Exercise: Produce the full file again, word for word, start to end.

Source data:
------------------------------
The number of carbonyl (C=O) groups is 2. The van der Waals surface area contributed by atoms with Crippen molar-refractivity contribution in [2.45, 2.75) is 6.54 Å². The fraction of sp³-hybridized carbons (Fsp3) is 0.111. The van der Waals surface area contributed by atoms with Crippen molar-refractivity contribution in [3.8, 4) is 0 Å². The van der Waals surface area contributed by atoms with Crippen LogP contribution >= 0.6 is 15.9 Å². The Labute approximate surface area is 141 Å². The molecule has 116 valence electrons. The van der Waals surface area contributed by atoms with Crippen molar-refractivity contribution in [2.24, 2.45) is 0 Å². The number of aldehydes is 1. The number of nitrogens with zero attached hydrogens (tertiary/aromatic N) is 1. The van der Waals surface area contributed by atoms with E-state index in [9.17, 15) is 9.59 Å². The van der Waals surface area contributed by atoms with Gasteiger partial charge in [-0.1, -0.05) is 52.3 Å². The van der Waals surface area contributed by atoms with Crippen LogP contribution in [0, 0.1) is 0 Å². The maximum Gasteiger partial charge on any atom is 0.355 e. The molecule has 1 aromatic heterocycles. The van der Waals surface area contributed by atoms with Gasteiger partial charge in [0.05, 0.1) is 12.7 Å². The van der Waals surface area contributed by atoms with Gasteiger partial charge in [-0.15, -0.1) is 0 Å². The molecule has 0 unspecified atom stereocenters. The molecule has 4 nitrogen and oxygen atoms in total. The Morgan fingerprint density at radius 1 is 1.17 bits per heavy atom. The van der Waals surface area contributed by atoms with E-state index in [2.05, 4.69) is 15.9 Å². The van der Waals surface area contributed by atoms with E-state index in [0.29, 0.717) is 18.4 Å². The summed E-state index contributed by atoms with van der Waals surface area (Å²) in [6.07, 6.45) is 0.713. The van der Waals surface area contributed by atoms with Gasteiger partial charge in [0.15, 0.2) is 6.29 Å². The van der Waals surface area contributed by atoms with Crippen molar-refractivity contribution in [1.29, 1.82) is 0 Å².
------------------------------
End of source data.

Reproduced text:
The number of carbonyl (C=O) groups is 2. The van der Waals surface area contributed by atoms with Crippen molar-refractivity contribution in [2.45, 2.75) is 6.54 Å². The fraction of sp³-hybridized carbons (Fsp3) is 0.111. The van der Waals surface area contributed by atoms with Crippen molar-refractivity contribution in [3.8, 4) is 0 Å². The van der Waals surface area contributed by atoms with Crippen LogP contribution >= 0.6 is 15.9 Å². The Labute approximate surface area is 141 Å². The molecule has 116 valence electrons. The van der Waals surface area contributed by atoms with Crippen molar-refractivity contribution in [2.24, 2.45) is 0 Å². The number of aldehydes is 1. The number of nitrogens with zero attached hydrogens (tertiary/aromatic N) is 1. The van der Waals surface area contributed by atoms with E-state index in [9.17, 15) is 9.59 Å². The van der Waals surface area contributed by atoms with Gasteiger partial charge in [-0.1, -0.05) is 52.3 Å². The van der Waals surface area contributed by atoms with Crippen LogP contribution in [0, 0.1) is 0 Å². The maximum Gasteiger partial charge on any atom is 0.355 e. The molecule has 1 aromatic heterocycles. The van der Waals surface area contributed by atoms with Gasteiger partial charge in [0.05, 0.1) is 12.7 Å². The van der Waals surface area contributed by atoms with Gasteiger partial charge in [-0.15, -0.1) is 0 Å². The molecule has 0 unspecified atom stereocenters. The molecule has 4 nitrogen and oxygen atoms in total. The Morgan fingerprint density at radius 1 is 1.17 bits per heavy atom. The van der Waals surface area contributed by atoms with E-state index in [2.05, 4.69) is 15.9 Å². The van der Waals surface area contributed by atoms with E-state index in [0.29, 0.717) is 18.4 Å². The summed E-state index contributed by atoms with van der Waals surface area (Å²) in [6.07, 6.45) is 0.713. The van der Waals surface area contributed by atoms with Gasteiger partial charge in [0.15, 0.2) is 6.29 Å². The van der Waals surface area contributed by atoms with Crippen molar-refractivity contribution in [1.29, 1.82) is 0 Å².